First performance study on luminosity monitor and active mask by JIM simulator

weekly JLC meeting, 12/10/1999, T.Tauchi

This talk was presented at the JLC weekly meeting on 12/10/1999. The transparencies are contained in a pdf file (16 pages, 542kB). The content can be summarized as follows.

The purpose of this study was to show feasibilities of luminosity measurement inside a conical mask and activating the mask for a veto system with backgrounds caused by e+e- pairs. The luminosity monitor and the active mask were not optimized yet.

Luminosity monitor is located at 163cm from the interaction point(IP), which is made of tungsten(W) of 15cm thickness (42.86Xo) and the (polar) angular coverage ranges from 0.05 to 0.15 radian. It is segmented into 32, 16 and 128 divisions in radius (r), azimuthal angle(phi) and longitudinal coordinate(z). The physical dimensions are 5mm, 3.2-9.7cm and 1.17mm in r, phi and z, respectively. At present, all the tungsten material is a sensitive detector, that is, energy deposits in all segments are calculated in simulations. A real detector must have sensitive layers made of such as scintillators and silicon pads, or it may be crystal (BGO) instead of tungsten.

A front part of the conical mask is instrumented to measure energy deposits in electromagnetic showers. The mask is made of tungsten. The longitudinal position is 30cm from IP and the angular coverage is ranges from 0.15 to 0.2 radian. The active mask is consisted of 8 layers of silicon pads( Si(200 micron m) + G10(300 micron m) ), where the first W layer is 5mm thick and the other W layers are 1cm thick. In simulations, energy deposits in silicon pads are calculated. The active mask is segmented into 8-10 and 32 divisions in r and phi, respectively. The physical dimensions are 2mm and 0.9-1.2cm in r and phi, respectively.

The e+e- pairs were generated with a statistics corresponding to 100 bunch crossings ( ~ 1 train crossing) by cain21d, where machine parameters were nominal JLC-A at Ecm=500GeV. They should always overlap on any physics event at JLC. For the signals, an electron of 50 or 250 GeV was generated into the luminosity monitor and the active mask. Their energy deposits were calculated by the JIM simulation, and they are listed in the following table;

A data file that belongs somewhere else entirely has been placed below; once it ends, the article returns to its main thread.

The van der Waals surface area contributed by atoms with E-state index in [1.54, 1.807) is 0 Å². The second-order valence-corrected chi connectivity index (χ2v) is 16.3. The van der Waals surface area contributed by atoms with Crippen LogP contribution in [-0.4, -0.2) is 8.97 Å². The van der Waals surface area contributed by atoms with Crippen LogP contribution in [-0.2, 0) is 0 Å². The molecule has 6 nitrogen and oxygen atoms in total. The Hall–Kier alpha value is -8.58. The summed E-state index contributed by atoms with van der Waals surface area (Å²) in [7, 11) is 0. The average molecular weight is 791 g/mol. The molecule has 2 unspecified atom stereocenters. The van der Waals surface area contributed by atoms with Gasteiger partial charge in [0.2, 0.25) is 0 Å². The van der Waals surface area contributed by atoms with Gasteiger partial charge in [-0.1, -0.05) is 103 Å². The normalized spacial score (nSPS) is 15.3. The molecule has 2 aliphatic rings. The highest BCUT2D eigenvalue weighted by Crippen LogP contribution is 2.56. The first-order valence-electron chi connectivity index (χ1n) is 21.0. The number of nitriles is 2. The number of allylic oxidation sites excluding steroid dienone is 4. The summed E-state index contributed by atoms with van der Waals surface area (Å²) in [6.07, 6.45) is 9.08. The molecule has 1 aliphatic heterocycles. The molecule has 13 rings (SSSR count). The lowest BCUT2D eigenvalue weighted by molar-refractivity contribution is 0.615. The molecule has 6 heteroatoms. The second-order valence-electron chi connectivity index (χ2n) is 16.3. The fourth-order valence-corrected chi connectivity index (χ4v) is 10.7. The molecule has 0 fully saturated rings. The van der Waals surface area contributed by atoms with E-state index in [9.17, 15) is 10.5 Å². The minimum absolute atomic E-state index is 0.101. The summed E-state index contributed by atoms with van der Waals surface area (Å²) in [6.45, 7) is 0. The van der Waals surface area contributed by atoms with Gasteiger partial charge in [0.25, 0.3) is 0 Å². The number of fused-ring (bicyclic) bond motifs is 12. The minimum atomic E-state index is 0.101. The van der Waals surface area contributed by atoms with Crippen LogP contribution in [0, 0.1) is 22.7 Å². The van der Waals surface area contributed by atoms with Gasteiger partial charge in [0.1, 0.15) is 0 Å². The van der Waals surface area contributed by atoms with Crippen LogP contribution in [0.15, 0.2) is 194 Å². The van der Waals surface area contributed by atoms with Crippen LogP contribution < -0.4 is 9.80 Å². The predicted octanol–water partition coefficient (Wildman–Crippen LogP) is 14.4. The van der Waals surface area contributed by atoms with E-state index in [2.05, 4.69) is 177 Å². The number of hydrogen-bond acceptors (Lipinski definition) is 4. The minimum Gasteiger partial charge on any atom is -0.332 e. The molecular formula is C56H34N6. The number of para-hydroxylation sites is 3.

----------------------------------------------------
B=2T  e+e-pairs   50GeV e  250GeV e    250GeV muon
am     264MeV   120.4MeV   541.0MeV    0.48MeV
lm     152GeV    49.9GeV   249.5GeV    1.67GeV
B=3T  e+e-pairs
am     29.3MeV
lm     46.7GeV
-----------------------------------------------------
,where am=active mask, lm=luminosity monitor, and energy deposits due to a 250 GeV muon are also listed. As clearly seen, energy deposits of e+e- pairs decreases at higher magnetic field (B). The luminosity monitor contains all electromagnetic shower while the active mask has shower-linkages of about 10% in radial direction for a 250GeV electron compared with a 50 GeV electron. The longitudinal linkage in the active mask was estimated to be ~1% even for a 250GeV electron.

Although the total energy deposits of e+e- pairs are very large, the spatial distributions are very different from those of electrons as seen in figures (appended in pdf file), The simulations show that most of the pairs are absorbed near the surfaces of ~1Xo depth because of their low energies while the 50GeV / 250GeV electrons have shower maxima at 5 / 8Xo.

Conclusions

(1) Luminosity monitor

Among the total energy deposit of 152 (46.7) GeV/train due to e+e- pairs, only 54*(14*)GeV comes from the front at B=2(3)T, while most comes from the inner-back. (* sum of incoming energies). Phi-segmentation (16 div.) is very important, and r-segmentation is desired to determine polar angle with accuracy of ~a few m radian. So, a fine-segmented W/Silicon calorimeter seems to be ideal. Thickness of tungsten must be optimized in terms of energy-resolution.

(2) Active Mask

First layer (5mm thick W) has ~ 50% energy deposit for e+e- pairs. Phi segmentation (32 div.) is also very important. 8 layers of W/Si-pad calorimeter (21.4Xo) works very well for vetoing high energy electrons.

These results are only first order estimation. Apparently, we need more works for realistic detectors (detector type, radiation thickness, radiation damage, energy and angular resolutions, physics impacts.....).